4. Joseph Bishop
    Posted October 27, 2012 at 1:50 pm | Permalink

    Paglia used to be a liberal feminist – now she calls herself an ‘amazonian feminist’ – doing her bit to weaken marriage, the family, gender relations overall, the white birthrate, etc. It is remarkable how she has now turned against much of that. She won’t vote for Obama, she now celebrates childbearing and family, and has adopted so many other positions that we can agree with.

    She is far from alone. Quite a number of formerly destructive feminists have come to reject that Jewish -ism and now speak out against it. Christina Hoff Sommers, Daphne Patai et al… although the Jewish ones – most or all of them Marxists – still firmly stick with it. Even Naomi Wolf – another Jewish feminist – now takes a modified position on abortion in which she claims human life begins at a particular point during the pregnancy – which just happens (surprise!) to exactly match the Jewish theological position on that.

    Feminists now represent themselves and pretty much nobody else BUT they still have tremendous power in our culture and institutions as they have made ‘the long march’ through it and to the top. The worst ones are childless and rapidly aging and will soon enough disappear, perhaps this Jewish -ism will disappear as well. I hope so.

    • rhondda
      Posted October 27, 2012 at 7:14 pm | Permalink

      Thank you. There is a spurious movement that disclaims being a feminist when such a position is so obvious. A heterosexual woman could not do this. It is only by appropriating the male persona that it is possible. What does that do to her as a female? What does that do to young women trying to figure out who they are in all honesty? Should young women aspire to be like her? What is femininity anyway? Who decides?

  5. me
    Posted October 27, 2012 at 2:01 pm | Permalink

    Is it possible to arrange a podcast interview with her? Greg or Robert Stark could ask her interesting questions.

  6. Jack Laurent
    Posted October 28, 2012 at 2:30 pm | Permalink

    I’ve been sharing this article and the (QTV) video of Camille Paglia with a handful of atheist groups online and the response is just… underwhelming.

    The sentiment amongst those vocal enough to engage in dialogue seems to generally be; “Camille Paglia insults Hitchens, therefore Camille Paglia is crazy with an AGENDA” and they don’t even want to acknowledge any of the points about community and “morality” which Paglia was talking about. On one hand, I agree, atheism isn’t a world view and therefore no “moral guidance” needs to be there, however, if in a sad state of affairs religion is the only place people literally get moral guidance, then by taking away religion and then refusing to offer an alternative for guidance, then community falls apart.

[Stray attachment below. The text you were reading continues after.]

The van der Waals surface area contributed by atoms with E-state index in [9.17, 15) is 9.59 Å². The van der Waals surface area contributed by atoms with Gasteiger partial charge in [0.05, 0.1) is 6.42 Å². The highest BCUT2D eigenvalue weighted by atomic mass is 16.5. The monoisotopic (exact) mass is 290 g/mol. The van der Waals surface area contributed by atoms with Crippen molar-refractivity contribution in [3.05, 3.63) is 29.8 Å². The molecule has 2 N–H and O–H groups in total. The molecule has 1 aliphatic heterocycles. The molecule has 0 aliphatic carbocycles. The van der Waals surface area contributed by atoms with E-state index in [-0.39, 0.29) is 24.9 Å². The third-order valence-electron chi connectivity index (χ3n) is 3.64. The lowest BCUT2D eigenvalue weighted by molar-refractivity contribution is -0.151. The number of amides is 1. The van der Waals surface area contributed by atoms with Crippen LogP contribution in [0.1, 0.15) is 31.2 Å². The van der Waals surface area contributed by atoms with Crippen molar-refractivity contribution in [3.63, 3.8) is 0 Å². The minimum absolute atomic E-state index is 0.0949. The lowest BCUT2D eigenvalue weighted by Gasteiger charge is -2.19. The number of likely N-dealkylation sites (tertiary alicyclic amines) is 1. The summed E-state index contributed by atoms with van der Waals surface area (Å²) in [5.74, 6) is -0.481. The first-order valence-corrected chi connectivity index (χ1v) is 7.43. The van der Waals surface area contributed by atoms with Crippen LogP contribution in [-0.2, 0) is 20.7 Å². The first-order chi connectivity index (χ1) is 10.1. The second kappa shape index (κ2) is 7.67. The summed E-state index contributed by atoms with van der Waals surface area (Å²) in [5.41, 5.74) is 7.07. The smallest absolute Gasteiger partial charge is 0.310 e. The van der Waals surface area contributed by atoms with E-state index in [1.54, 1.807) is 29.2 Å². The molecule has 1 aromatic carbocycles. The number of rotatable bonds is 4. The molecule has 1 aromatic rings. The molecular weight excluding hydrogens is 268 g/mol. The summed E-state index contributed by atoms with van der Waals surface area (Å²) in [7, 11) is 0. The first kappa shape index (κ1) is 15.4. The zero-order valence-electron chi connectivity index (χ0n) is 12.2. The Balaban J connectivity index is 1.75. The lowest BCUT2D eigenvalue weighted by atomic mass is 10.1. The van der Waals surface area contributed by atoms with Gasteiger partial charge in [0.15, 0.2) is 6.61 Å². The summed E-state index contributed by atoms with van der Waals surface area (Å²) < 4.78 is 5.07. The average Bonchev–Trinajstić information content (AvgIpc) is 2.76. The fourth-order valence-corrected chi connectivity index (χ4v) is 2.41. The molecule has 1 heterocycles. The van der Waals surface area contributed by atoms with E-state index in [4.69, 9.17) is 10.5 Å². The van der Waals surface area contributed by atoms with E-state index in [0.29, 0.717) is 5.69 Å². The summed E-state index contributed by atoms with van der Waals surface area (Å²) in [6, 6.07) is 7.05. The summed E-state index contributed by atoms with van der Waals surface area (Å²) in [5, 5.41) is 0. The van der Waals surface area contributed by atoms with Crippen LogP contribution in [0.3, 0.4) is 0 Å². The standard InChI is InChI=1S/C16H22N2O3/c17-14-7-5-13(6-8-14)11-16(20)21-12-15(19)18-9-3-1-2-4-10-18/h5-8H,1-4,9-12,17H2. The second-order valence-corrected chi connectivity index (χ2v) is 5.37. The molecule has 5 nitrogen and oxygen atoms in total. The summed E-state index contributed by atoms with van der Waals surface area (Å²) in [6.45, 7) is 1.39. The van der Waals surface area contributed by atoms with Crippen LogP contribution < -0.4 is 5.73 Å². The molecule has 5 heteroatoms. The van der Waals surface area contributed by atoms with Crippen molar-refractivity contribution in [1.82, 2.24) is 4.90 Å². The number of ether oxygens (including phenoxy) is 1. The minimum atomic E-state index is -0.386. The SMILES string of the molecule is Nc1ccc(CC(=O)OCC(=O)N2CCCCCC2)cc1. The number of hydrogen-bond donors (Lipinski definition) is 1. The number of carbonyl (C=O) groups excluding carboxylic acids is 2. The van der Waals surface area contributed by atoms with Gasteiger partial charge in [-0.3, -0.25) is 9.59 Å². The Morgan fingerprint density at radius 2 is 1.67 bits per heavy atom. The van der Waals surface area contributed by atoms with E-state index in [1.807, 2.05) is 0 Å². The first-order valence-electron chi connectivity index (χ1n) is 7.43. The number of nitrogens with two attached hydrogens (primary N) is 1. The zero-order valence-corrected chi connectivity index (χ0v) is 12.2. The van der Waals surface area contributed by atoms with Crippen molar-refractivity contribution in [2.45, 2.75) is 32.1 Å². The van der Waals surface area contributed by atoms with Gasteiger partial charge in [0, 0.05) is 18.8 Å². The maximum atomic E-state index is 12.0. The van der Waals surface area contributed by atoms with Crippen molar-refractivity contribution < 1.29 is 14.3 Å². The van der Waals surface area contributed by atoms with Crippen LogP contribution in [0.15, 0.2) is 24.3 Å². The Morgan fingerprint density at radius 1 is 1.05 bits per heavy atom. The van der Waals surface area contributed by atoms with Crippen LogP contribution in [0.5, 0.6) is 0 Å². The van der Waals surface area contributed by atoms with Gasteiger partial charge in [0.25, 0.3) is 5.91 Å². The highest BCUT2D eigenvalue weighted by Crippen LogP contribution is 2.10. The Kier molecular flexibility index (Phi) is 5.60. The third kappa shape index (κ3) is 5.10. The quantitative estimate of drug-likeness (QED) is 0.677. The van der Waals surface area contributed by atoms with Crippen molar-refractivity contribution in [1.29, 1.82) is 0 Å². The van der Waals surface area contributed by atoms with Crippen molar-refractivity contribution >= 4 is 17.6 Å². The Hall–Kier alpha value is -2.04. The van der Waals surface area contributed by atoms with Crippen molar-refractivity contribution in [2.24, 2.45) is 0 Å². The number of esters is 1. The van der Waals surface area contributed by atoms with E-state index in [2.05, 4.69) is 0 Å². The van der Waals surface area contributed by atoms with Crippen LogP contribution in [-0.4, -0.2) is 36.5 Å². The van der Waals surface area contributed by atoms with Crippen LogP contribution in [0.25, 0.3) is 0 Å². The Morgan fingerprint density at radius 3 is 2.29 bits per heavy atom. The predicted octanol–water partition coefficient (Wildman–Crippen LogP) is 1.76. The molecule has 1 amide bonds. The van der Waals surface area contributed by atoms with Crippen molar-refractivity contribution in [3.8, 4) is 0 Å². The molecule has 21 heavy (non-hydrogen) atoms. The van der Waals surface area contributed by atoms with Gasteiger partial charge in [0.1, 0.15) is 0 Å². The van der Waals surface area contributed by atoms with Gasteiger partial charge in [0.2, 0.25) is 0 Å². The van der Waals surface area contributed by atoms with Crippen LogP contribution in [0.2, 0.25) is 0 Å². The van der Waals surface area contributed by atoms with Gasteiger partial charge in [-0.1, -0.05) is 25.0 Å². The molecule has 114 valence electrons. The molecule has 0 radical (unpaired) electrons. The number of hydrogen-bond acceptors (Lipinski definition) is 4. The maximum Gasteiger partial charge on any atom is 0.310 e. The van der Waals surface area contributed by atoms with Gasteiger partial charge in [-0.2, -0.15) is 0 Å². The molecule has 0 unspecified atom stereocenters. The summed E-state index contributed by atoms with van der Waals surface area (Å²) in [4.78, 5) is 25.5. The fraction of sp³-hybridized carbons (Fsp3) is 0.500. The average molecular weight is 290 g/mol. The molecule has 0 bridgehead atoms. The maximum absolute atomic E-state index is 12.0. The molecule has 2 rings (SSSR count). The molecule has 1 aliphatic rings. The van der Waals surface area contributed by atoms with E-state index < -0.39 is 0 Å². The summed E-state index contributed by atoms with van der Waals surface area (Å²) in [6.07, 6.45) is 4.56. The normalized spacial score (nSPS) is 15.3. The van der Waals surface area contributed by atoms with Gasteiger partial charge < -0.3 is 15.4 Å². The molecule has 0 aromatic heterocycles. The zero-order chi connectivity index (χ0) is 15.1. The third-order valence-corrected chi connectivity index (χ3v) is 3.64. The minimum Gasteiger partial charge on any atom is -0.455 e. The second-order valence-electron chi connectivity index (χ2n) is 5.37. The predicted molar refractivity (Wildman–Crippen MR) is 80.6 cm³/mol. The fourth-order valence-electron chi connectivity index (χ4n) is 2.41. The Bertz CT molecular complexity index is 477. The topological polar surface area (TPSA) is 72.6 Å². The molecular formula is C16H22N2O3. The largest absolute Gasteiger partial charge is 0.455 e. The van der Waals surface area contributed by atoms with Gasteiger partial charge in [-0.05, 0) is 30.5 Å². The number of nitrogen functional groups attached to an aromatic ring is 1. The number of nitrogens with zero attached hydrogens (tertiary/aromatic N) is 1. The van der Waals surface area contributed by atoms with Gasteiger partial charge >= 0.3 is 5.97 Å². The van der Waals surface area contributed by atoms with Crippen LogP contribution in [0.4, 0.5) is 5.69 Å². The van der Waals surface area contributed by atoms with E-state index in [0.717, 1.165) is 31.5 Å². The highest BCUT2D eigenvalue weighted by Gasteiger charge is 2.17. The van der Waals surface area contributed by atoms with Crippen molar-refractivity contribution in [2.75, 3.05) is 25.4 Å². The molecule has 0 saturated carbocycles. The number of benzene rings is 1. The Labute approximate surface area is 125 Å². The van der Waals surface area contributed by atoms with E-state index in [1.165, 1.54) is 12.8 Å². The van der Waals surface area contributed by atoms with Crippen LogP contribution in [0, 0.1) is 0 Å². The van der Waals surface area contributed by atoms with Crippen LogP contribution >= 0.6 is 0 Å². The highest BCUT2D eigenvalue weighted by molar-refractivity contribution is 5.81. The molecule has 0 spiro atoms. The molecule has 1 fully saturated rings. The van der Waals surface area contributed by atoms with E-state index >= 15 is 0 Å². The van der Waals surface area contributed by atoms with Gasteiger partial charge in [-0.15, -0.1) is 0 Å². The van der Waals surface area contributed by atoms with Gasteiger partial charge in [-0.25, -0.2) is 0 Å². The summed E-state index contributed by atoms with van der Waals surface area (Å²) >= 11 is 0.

My thought is that atheists should take on the role of the educator, if we’re clever enough to realize that god doesn’t exist and we take away the comfort blanket from people when we tell them this, then we have an obligation as “decent people” to teach them WHY they have a reason to remain as decent people.

    A lot the more vocal atheists seem to come into it from an angle of individualism though and use the whole Ayn Rand rhetoric to rationalize to their own predatory individualism in day-to-day… but thats just in my experience. There are plenty of atheists who don’t do that; i’m not trying to generalize a group that’s essentially lumped together involuntarily in the first place.

    • Lew
      Posted October 28, 2012 at 8:43 pm | Permalink

      I can’t say I’m surprised. Most atheists are so stupid and pig ignorant it often makes me embarrassed to be one myself.

      • UFASP
        Posted October 28, 2012 at 11:08 pm | Permalink

        “On one hand, I agree, atheism isn’t a world view and therefore no ‘moral guidance’”

        Yes, it’s really a fake category in some ways. One is defining themselves in terms of a negation. It would be much like a Latino calling themselves a “non-white” or a white person calling themselves “*not* a person of color.” That “atheism” is such a magnet label today has as much to do with people being shallow and materialistic as it does with religion having lost most of its credibility. It’s a mixed…do I dare say it?…blessing, in my opinion, that people are increasing atheistic in sensibility. But if people were less shallow, they wouldn’t feel the need to define themselves in terms of a negation on spiritual matters. For me, atheism meant simply eliminating something I was NOT. It meant sweeping a bunch ideology aside before moving onto something more affirmative. It was not by any means some ontological conclusion for how to approach the world.

        So, as an atheist myself (again, this is descriptive here rather than an identity label), I can’t say I feel any sense of commonness with anyone else who calls themselves an “atheist” unless their negation of religious faith actually leads them to similar conclusions about life that I have come to. Usually, I find, that so-called atheists have more in common with the Christians they so often claim to despise rather than any true skeptic. And many so-called atheists need some sort of religious belief (whether they realize it or not) which is why many seem to have unwittingly made a religion out of their negation.